Olympic Medals: Myths and Fun Facts
Every Olympic Games, top-finishing athletes step up to the podium to accept their gold, silver, or bronze medal. How much do you know about the medals themselves? There are many interesting questions to consider.
Winter Games Have a Motto
Since 1924, the Olympic Winter Games have had an official motto, which is emblazoned on the medals. The motto is “Citius, Altius, Fortius,” meaning “Faster, Higher, Stronger.”
Winter Games Medals Are Heavier
Olympic medal designs have changed a great deal over the years. However, one thing remains the same. The Winter Games medals are heavier. The Summer Games medals are not as thick as the Winter Games medals, which have a more freestyle layout. The Summer Games medals are of a classical and lighter design.
You cannot tell the difference in weights just by seeing the winners wearing them. Both the Winter and Summer medals are heavy, but the Winter Games medals just happen to be heavier.
Why Do Winners Bite Their Medals?
If you have seen the athletes accepting their medals on the podium, you have probably noticed that they all either bite their medals or hold them close to their mouths. Why is that?
This is done at the photographer's request. The custom of biting one's medal, especially the gold ones, goes back to an ancient practice of biting into gold to determine if it is real. The irony of this is that the gold medal the top winner receives is not real gold.
Are Gold Medals Really Gold?
The gold medal given out at the Summer Olympic Games hasn't been real gold since gold medals were handed out at the 1912 Summer Olympic Games in Stockholm. Gold medals aren't required to be 100 percent gold. Traditionally, Olympic gold medals are required to be made with at least 92.5 percent silver and must contain a minimum of only six grams of gold. Who knew?
The gold medals awarded more than a hundred years later are actually silver with gold plating. Of course, that doesn't matter too much to the athletes who are honored to be in first place.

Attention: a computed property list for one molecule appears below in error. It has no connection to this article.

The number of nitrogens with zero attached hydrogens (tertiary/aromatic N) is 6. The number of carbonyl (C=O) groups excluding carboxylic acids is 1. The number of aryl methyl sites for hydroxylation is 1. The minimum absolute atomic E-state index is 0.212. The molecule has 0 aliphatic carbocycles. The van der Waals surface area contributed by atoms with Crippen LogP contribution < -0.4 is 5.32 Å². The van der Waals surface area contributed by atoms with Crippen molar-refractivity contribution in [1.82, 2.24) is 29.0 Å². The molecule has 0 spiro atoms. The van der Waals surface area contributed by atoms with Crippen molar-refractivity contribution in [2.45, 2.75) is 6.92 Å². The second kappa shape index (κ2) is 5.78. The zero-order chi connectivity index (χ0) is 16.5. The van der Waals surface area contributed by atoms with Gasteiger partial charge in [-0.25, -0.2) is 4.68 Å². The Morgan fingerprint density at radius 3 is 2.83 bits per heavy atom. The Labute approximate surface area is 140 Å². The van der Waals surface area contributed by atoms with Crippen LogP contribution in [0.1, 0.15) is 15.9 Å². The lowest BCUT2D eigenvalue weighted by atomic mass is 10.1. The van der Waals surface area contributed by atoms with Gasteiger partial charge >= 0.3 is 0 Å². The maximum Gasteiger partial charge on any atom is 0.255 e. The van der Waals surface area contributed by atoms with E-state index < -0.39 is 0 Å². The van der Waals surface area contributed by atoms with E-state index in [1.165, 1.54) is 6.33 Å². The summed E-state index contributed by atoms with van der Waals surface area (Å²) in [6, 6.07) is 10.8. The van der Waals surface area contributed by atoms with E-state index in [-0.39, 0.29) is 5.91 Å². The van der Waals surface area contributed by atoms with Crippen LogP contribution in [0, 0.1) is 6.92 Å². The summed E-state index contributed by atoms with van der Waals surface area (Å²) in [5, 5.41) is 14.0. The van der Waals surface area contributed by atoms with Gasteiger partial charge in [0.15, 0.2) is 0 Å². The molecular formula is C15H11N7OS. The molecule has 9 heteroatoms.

Who Designs the Medals?
The host city's organizing committee is responsible for designing the Olympic medals. That's why all the medals don't look the same. However, there are some requirements that must be taken into consideration when the medals are designed.
Each medal must be at least three millimeters thick and 60 millimeters in diameter. Also, the gold and silver Olympic medals must be made out of 92.5 percent silver. The gold medal must be covered in six grams of gold. In actuality, the gold medal is more silver than gold. The bronze and silver medals contain 30% of recycled materials.
Because we see the medals hanging around the athletes' neck, many of us don't know that athletes are given a wooden box to house their medals when they are not wearing or displaying them.
Olympic Medals Are Taxed
Many people don't know this, but the winners must pay taxes on the medals they earn as well as on the money they receive for coming in first, second, or third place. Athletes from other countries don't have to pay taxes like United States citizens.
Uncle Sam has been watching and calculating how many medals Michael Phelps, Simone Biles, and others from the United States have won. Phelps had to pay $55,000 on his five golds and one silver. Taxes have to be paid on the medals and cash awards because they are considered income.
Taxes on Medals
Cash Collected by Winners
How Valuable Are Medals?
The medals are not very valuable in themselves, but it is the honor of getting one that counts. Look at the chart below, and you might be surprised how much the medals are really worth.
Even though they are not worth much, they can be sold for much more on the open market. They can be sold easily from $10,000 to $1 million or more.
Value of Medals
Can Athletes Sell Their Medals?
The short answer is yes. The price depends on whether the medal is gold, silver, or bronze. Also, and more importantly, the medal's worth depends on the athlete who won it. Michael Phelps’ medals are worth at least $100,000 each. They could be worth more if they were won from a noteworthy competition.
A single medal from a not-so-well-known athlete could be worth about $30,000.
- Mark Wells, from the 1980 hockey team, sold his gold medal in 2002 for $40,000.
- Ukrainian boxer Wladimir Klitschko sold his 1994 medal for $1 million in 2012.
- Jesse Owens sold his gold medal he won in the Berlin Olympics in 1936 for a whopping $1.4 million in 2013.
Notice the difference in the sale prices.